How To Plan & Host The Perfect Customer Meeting

A customer meeting is one of the most important events to prepare for in any selling situation. Understanding how to plan and execute a successful sales call will earn your client’s respect and tip the scale toward closing the sale.

However, meeting with clients is easier said than done, and one unproductive meet-up can hurt your relationship or, worse, lose them. So forget everything you think you know about customer meetings. Here, we’ll discuss how to plan professional and strategic customer meetings that build trust, convert, and expand your reach.

Purpose of Each Meeting

Meetings are meant to promote communication and collaboration with clients. Use the time to clarify what your clients need so you can better support them.

But, let’s shatter some common misconceptions.

First: A customer meeting is not always about securing a sale. 

False. A client meeting intends to get alignment, agreement, and buy-in. While your sales meeting agenda might not generate revenue, you should always be looking to further the confidence, value, and trust.  All of this requires selling.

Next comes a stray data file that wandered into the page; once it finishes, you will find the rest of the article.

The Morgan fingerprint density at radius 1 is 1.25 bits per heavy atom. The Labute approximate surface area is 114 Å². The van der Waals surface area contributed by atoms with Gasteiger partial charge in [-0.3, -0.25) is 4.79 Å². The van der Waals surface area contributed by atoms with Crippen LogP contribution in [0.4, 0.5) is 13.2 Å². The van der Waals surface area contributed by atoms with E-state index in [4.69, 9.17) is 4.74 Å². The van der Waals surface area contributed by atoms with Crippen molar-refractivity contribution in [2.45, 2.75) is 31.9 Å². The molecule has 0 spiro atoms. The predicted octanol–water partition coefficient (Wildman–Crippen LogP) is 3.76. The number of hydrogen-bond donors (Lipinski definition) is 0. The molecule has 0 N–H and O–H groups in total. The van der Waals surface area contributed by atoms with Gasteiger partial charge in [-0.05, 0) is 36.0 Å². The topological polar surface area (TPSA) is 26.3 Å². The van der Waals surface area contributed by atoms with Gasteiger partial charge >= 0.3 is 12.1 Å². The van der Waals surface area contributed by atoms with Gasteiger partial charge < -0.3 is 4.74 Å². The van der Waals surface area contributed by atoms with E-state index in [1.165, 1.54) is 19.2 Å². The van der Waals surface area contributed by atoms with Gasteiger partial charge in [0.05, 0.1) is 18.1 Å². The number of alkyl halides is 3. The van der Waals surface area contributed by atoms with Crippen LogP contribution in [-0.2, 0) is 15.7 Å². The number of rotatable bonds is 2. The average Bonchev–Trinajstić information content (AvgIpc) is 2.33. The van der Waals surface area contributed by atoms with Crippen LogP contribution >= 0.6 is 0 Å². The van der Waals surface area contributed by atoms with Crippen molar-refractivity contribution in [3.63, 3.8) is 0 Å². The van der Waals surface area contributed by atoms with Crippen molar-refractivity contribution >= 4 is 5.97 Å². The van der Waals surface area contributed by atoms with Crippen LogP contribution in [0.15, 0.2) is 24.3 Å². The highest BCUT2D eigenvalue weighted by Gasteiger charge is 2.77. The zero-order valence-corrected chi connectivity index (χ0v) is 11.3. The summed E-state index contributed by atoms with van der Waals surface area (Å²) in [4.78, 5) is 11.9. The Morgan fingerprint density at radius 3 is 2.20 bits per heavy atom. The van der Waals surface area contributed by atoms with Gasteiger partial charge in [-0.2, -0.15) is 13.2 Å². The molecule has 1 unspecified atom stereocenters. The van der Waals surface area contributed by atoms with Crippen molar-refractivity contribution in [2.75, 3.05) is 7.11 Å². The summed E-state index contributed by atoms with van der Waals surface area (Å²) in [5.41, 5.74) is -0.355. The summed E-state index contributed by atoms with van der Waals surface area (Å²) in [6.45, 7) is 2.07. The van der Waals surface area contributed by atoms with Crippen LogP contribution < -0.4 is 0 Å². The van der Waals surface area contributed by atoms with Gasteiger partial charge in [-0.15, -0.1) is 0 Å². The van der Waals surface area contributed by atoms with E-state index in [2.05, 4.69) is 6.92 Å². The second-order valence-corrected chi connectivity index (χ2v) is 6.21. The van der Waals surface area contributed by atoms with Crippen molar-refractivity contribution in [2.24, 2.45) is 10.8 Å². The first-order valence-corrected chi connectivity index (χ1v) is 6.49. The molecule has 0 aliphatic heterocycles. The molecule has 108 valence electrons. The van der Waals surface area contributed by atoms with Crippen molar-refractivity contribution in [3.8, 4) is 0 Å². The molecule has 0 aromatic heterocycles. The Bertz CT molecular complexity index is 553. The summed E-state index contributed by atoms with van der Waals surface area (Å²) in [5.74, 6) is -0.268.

Second: Customer meetings must be about the customers — not your business, products, or services. 

False. While every customer meeting must have your client’s felt needs in mind, at some point you’re going to have to introduce new, interesting, and different information and quite possibly challenge the buyer’s status quo.

For example, instead of saying, “We’d like to give you a demo of our latest HVAC unit so you can see if the features suit your needs,” how about focusing on their advantages by saying, “We believe our new HVAC unit will solve the discomfort you’re experiencing. We’d like to show you how we can take that problem away with ease. How does that sound?”

By reframing the perspective from the “benefits and features” into their “advantages,” you make your clients the hero of the customer meeting. Moreover, asking their permission first demonstrates humility and respect as you give them autonomy and control.

After finalizing your sales meeting agenda, it’s now your responsibility to ensure everything flows smoothly and your client is actively engaged.